Date of Award


Document Type


Degree Name

Doctor of Philosophy (PhD)


Teaching & Learning

First Advisor

Dr. Richard Landry


Nurses entering the workforce are faced with many challenges, but today the multiple demands of patient care are complicated by a nurse's need to keep abreast of fast-changing technology. This research is universally relevant to nursing practice in educational settings and practice areas because nursing education needs to develop strategies to teach students the skills to manage technology, while keeping the elements of caring in learning and clinical practices.

This quantitative study examined the perceptions of nursing students on caring, technology as caring, the technological influences on caring practice, and their confidence level of PDA use. Participants were students accepted into Minot State University's Nursing Program during the fall of 2008 and spring 2009 semesters.

The survey instruments included the Caring Attributes, Professional Self-Concept Technological Influences Scale and the Technology Confidence Survey. The following caring attributes were rated the highest: listening to the patients, creating a sense of trust, and a relationship between a nurse and a patient is one based on trust, truth, and respect.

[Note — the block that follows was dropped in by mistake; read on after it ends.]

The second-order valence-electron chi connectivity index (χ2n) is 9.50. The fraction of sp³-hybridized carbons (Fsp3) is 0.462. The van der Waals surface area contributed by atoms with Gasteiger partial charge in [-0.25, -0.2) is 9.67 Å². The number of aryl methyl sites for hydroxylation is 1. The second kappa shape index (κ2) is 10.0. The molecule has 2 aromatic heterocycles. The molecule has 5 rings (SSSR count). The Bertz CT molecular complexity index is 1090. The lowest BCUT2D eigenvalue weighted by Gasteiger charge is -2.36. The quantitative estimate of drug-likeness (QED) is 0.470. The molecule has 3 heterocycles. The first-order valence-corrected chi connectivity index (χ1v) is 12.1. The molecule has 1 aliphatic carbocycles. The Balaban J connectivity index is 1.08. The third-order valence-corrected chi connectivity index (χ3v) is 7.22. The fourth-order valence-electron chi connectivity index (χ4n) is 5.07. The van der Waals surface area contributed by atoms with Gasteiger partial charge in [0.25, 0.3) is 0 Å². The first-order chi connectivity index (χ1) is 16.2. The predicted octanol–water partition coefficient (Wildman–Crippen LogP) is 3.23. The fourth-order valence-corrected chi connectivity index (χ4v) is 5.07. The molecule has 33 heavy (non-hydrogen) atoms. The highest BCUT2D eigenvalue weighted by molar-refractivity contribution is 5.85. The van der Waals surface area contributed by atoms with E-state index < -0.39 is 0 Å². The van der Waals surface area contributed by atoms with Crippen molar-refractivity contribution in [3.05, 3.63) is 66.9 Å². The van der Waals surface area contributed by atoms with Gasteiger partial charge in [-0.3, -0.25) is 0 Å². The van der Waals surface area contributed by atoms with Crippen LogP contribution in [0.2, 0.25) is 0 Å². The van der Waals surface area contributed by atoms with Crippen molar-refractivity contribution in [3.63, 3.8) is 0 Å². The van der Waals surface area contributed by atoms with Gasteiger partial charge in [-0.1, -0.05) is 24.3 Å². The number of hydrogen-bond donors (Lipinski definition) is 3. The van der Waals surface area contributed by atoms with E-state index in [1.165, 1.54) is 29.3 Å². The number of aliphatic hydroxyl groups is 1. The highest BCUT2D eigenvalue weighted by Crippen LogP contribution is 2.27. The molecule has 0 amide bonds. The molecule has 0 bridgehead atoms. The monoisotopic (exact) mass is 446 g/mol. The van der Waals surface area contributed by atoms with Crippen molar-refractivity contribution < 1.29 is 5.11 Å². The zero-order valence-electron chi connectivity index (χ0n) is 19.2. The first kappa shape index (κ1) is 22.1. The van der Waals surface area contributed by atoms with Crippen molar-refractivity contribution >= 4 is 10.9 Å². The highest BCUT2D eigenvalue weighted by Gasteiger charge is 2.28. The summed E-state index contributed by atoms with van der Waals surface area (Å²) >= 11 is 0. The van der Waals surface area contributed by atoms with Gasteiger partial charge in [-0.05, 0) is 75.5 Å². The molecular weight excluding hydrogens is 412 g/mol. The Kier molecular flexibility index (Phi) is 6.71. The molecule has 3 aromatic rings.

With new advancements in health care delivery and technology, it is important for nurses to be technologically competent and have the ability to maintain a caring environment. This study achieved the purpose; student nurses provided their perceptions for caring attributes, technology as caring, the impact of technology ~n caring, and PDA confidence levels. The results of the statistical tests for the Influence of Technology on Caring Practice indicated one significant difference between the pre- and post-test groupings.

Due to the application of technology, nurses often become frustrated when the inevitable death of a patient occurs. In the area of Caring Communication the statistical test results indicated two items out of 28 with significant differences. Although, for all of the other research questions, there were no significant differences identified between the pre- and post-test groupings.

Advances in technology are inevitable. The findings of this study are applicable to nursing education and nursing practice because students educated today will care for the patients of tomorrow. Integrating technology and caring into the nursing curriculum prepares students for the technologically advancing world in which they will work.

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